Ah those darn feelings. They are so pesky aren’t they? If we didn’t have them, would we ever need a profession called psychotherapy? I am geeking out on neuroscience and evolutionary biology as it relates to emotions the last few weeks.
Some would argue, “Can’t we get by without negative emotions?” But emotions that some of us don’t enjoy, others do. So which ones are negative and positive? I am not a scary movie junkie but sign me up for a tear-jerker any day – while some of my closest friends love getting scared out of their minds. So even the bad emotions aren’t bad to everyone. They add a certain spice or vitality to our lives and they motivate and connect us. They protect us from harm by apprasing danger well.
So why do so many people avoid feelings? The problem, as I see it from my work as a therapist and a client, is we are fundamentally not skilled at how to feel what we feel as body sensation or raw energy of experience without the judgement of positive or negative, good or bad feelings. How does one learn to sit still in the heat of anger and rage, intensity of grief and loss, sadness, despair, disgust, or expansive pleasure and joy? There seems to be this repeated shutting off of select feelings. I witnessed a mother tell her kid the other day that he was only allowed to be angry in his room by himself. No judgement of the mom. I am one, so I get the edges we are pushed to AND this exemplifies what tracks are getting laid down in that kid’s brain towards the emotion of anger. I have a four year old and he is just so “big” right now. “Look at me”, “I win, you lose” etc. For some parents this expansion and sheer joy of a four year old needs to be punished or quieted and with that another set of tracks get laid down related to that kid’s sense of entitlement joy and expansion.
In addition to what we learn from the past there are many other causes to why humans can be opposed to feeling emotions. To name a few: shutting off of all emotions right now as a way to guard against facing something difficult happening right now, our brain/nervous system were wired to inhibit certain feelings, like the boy above, sometimes before we could even talk, or just plain old DNA that makes us super sensitive so we shut off because it is hard to experience our sensitivities. There are many many more examples. What are yours? Add to these that being an emotional being in a western tradition that values the rational over the emotional and voila! emotionally repressed or constipated we become. The end result: we clamp back this emotional electricity or life force from coursing through our bodies and then our bodies get used to all the funky patterns of shut off. We clamp, clutch, hold back, hold in, shrink etc and problems ensue in physical and/or psychological forms. Depression, stomach problems, sleep problems, anxiety, panic etc.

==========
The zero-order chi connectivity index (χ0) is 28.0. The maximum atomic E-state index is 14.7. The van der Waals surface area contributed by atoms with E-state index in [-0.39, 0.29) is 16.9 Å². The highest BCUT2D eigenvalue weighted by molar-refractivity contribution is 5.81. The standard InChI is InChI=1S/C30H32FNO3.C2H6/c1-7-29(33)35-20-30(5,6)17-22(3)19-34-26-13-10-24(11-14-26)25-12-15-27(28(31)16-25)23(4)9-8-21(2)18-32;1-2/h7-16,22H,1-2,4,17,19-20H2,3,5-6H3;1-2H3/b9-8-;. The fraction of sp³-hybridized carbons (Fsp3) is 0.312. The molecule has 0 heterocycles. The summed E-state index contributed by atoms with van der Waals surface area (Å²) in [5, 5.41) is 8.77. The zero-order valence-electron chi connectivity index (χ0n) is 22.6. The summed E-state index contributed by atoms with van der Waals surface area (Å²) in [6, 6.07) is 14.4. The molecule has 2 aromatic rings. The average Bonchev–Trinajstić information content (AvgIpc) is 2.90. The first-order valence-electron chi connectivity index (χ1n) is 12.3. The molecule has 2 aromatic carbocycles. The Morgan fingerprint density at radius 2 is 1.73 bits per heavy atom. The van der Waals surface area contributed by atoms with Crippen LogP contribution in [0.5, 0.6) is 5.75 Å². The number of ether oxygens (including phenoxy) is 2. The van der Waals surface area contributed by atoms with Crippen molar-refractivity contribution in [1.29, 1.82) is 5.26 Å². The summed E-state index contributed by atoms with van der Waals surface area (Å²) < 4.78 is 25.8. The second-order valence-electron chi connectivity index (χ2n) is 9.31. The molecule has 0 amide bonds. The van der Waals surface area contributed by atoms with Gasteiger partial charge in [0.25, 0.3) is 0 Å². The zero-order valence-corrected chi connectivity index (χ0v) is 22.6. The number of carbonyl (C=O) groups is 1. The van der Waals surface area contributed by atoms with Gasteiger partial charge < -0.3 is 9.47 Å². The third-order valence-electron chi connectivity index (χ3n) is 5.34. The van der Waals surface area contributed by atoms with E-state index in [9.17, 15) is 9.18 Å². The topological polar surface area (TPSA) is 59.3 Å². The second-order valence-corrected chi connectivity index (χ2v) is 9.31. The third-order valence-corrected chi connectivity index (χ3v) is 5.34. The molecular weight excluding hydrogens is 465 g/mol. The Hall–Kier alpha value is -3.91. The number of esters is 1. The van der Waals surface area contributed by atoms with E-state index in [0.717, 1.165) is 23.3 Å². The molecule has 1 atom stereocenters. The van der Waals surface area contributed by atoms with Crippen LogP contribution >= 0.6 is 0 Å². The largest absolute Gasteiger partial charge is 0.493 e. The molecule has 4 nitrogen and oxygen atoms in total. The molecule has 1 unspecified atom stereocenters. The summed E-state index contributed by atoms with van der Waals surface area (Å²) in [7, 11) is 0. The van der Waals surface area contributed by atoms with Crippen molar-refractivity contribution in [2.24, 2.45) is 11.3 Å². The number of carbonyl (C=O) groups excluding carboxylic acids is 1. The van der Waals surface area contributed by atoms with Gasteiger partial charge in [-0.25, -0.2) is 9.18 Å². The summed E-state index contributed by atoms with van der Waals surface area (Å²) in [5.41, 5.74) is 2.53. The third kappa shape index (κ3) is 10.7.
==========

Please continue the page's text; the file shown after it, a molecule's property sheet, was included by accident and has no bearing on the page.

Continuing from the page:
Paul Ekman who is a researcher I like to geek out on who has been studying emotions and facial expressions for a long time says we don’t have much control over what we become emotional about but we can change our behavior in response to what we feel and in some cases we can change the triggers. Did you know that our emotions can triumph over hunger, sex and our will to live because they are that wired into our survival?
According to Ekman, these 9 things below cause us to feel emotional:
1. Auto appraisal – that fast knee jerk, fear response when a car slams on its brakes or the rage that may ensue when someone tries to attack us. But sometimes this is educated as is reflective appraisal in two by stories from our past that wired our brain to respond to certain triggers in patterned ways.
2. Reflective appraisal – we think about something and then conjure up the feelings. “10% of the workforce is getting laid off.” How do I feel if that is me? Weighing the pros and cons.
3. Talking about/remembering the past brings up emotion – and often the very emotions we felt back then.
4. Empathy – when we hear someone else out and they are laughing hysterically or sobbing, we feel similar emotions.
5. Imagination/entertainment – thus springs all creativity right?
6. Instructions about what to feel – we learn what to feel by our early caregivers…be afraid of falling, be afraid of crowds etc. Emotional habits, if you will.
7. Witnessing social norm violation – not even universal social norms, could even be your own family’s social norms – we feel emotions when those norms are being violated. I found this one fascinating.
8. Copying the facial expression, tone and body language of that emotion. I remember having a colleague who was an actor playing an emotional part on a show running for several years. He said it was grueling because night after night he was awash in feelings of rage and despair, the feelings of that character.
All of the above are being worked on, with and through in psychotherapy. I fundamentally believe we have to feel in order to heal in therapy – it is what ultimately rewires the brain’s appraisal process and neuroscience is proving this out. In psychotherapy, we feel, we are responded to differently than our past, we try out a new way of relating from those feelings and we then shift the patterns that caused us to enter therapy (anxiety, depression, commitment phobia etc). What that means is, we can’t just think our way out of our psychological pain, we really do have to feel it and work it through in relationship and support our bodies as they do the heavy lifting of all this emotional action.
I guess that makes my job, at different times, an emotional personal trainer. Stay tuned for my next posting on the opposite of shutting off emotions when I talk about runnaway emotions…the ones that take over .